The aim of this study conducted in a tertiary hospital setting was to observe the Hb thresholds for surgical diagnosis requiring an elective procedure for RBC transfusion requirements; a subgroup analysis evaluated the effectiveness of blood typing only (BTY) policy in the surgical management of a patient in terms of reducing the number of crossmatches, EBU, and cost-effectiveness to the patient with the BTY policy.

This study evaluated the blood requisition patterns in various surgical diagnoses with an assumption that in any elective surgical procedure, the transfusion threshold for blood transfusion requirement can be standardized based on the surgical diagnosis and analysis of transfusion patterns.


  Study Design and Methods Top


This study involves a single 250-bedded tertiary hospital. We did a retrospective data compilation from November 2014 to August 2017, respectively, after segregation of presurgical diagnoses into 16 categories to accommodate common anatomical sites and/or surgical procedure undertaken at these sites and compared for outliers for Hb thresholds of transfusion. The outliers were compared also between the surgical diagnoses to evaluate transfusion patterns within an institution. The blood reserve protocol defined here has been approved by the Hospital Transfusion Committee of this multispecialty hospital.

The parameters evaluated includes BTY (Blood Typing) defined as group-specific blood reserved with the blood bank without cross-matching; BTY converted into crossmatches (BTY-CM); Complete Cross-match (CM), number of transfusions upon patients; average Hb at transfusion; average RBC consumption of each surgical diagnoses, which formulated the transfusion data [Table 1].
Table 1: Blood requisition practices at AIIMS, Raipur

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The eligibility criteria included all surgical diagnosis undergoing an elective surgical procedure at our multispecialty hospital under general or spinal anesthesia. All the benign surgical diagnoses at common anatomical sites were allotted a separate category (for example, multinodular goiter/thyroid nodule/colloid goiter). The malignant conditions grouped separately included carcinoma of gingival/alveolar carcinoma [Table 1]. A few diagnoses such as Wilms tumor and salivary gland tumor were allotted separate category due to the small number of cases for these diagnoses [Table 1].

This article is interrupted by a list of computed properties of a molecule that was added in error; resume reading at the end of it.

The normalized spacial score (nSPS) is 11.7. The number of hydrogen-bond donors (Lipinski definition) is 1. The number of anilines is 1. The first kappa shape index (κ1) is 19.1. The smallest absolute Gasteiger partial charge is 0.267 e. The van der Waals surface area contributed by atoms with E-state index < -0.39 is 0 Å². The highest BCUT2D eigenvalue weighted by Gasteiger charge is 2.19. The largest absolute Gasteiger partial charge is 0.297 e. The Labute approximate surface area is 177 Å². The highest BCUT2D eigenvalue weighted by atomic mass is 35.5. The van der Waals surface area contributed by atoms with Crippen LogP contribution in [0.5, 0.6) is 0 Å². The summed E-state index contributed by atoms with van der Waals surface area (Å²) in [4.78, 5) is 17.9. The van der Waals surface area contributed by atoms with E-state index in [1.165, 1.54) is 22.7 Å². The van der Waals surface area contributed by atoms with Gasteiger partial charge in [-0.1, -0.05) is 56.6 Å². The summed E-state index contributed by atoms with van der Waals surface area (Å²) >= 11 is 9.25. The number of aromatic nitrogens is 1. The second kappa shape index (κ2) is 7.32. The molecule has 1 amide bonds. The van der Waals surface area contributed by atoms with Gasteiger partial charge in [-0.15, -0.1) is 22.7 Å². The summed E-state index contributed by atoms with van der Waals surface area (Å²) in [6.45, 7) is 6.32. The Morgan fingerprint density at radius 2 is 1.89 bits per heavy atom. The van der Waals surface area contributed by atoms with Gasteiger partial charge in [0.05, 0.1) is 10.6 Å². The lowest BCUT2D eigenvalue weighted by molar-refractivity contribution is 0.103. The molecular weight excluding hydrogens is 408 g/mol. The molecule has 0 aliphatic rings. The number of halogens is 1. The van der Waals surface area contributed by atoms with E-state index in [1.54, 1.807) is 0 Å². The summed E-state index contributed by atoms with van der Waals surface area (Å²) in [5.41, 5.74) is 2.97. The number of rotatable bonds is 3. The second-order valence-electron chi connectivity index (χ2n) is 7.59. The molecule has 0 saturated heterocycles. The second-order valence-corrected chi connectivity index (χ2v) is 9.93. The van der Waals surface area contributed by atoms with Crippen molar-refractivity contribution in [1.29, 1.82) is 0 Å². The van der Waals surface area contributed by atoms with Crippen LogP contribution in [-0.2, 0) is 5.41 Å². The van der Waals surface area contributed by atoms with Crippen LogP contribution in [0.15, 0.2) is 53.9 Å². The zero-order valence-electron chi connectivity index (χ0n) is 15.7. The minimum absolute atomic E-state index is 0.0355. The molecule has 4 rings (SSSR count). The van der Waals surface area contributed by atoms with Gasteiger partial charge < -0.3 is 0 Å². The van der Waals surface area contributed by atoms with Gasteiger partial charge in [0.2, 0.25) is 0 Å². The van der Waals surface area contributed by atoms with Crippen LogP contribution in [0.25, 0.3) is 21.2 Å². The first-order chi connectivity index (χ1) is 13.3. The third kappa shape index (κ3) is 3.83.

The exclusion criteria were the surgical diagnoses with <5 surgical procedures.

The preoperative Hb threshold was the only parameter under evaluation to minimize the perioperative, postoperative, or re-explorative bias of increase in blood requirement among the surgical patients.

Patient data in this retrospective data compilation were not compromised or divulged at any point during this study.

The aim and objective of this study were evaluated under the paradigm of correlation regression analyses within the subgroups under evaluation. The regression statement also evaluated the relationship between the EBU and the respective Hb levels at blood transfusions. The study of transfusion pattern was dependent on the strength of correlation and variations of one variable by a unit change in the other (linear regression analysis) (Hazra et al., 2016).

The regression analysis was made within total blood requisitions; BTY for the various surgical diagnoses; number of BTY getting converted into CM and subsequently to transfusions [Figure 1] for the regression parameters evaluated]. The NCSS software by NCSS and XLSTAT (trial version only) among other online statistical software were utilized to formulate a statistical statement of the Hb thresholds and BTY and http://www.biomath.info/power/corr.htm for validating the sample size (n = 259) and power of the study (0.8) for a sensitive correlation coefficient (CC) (r = 1.67 or r = −1.67) before observations were presented based on the data evaluation of the present study.
Figure 1: Linear Regression graphs from the top. (a) Number of transfusion patients and crossmatches. (b) Total requisition and type and screen. (c) Total transfused and type screen to cross-matching. (d) Blood typing and hemoglobin at transfusion. X: blood typing; Y:Average hemoglobin/hematocrit at transfusion

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The potential confounders in the present study included a small number of surgical cases in each surgical category; no matching analysis was performed for the surgical procedure which requires blood transfusion against the procedure at similar pretransfusion Hb not requiring blood transfusions. The number of cases exposed to blood transfusion was not compared with the nonexposed group to identify potential individual confounding factors.

The study was carried out to detect the relationship of unit change of one variable with another by a linear regression analysis and CC quotient along with other statistical parameters.


  Results Top


In an observation period from November 2014 to August 2016, surgical diagnoses requiring anesthesia (n = 259) were integrated under 16 surgical categories [Table 1] and [Figure 2].
Figure 2: Effective blood usage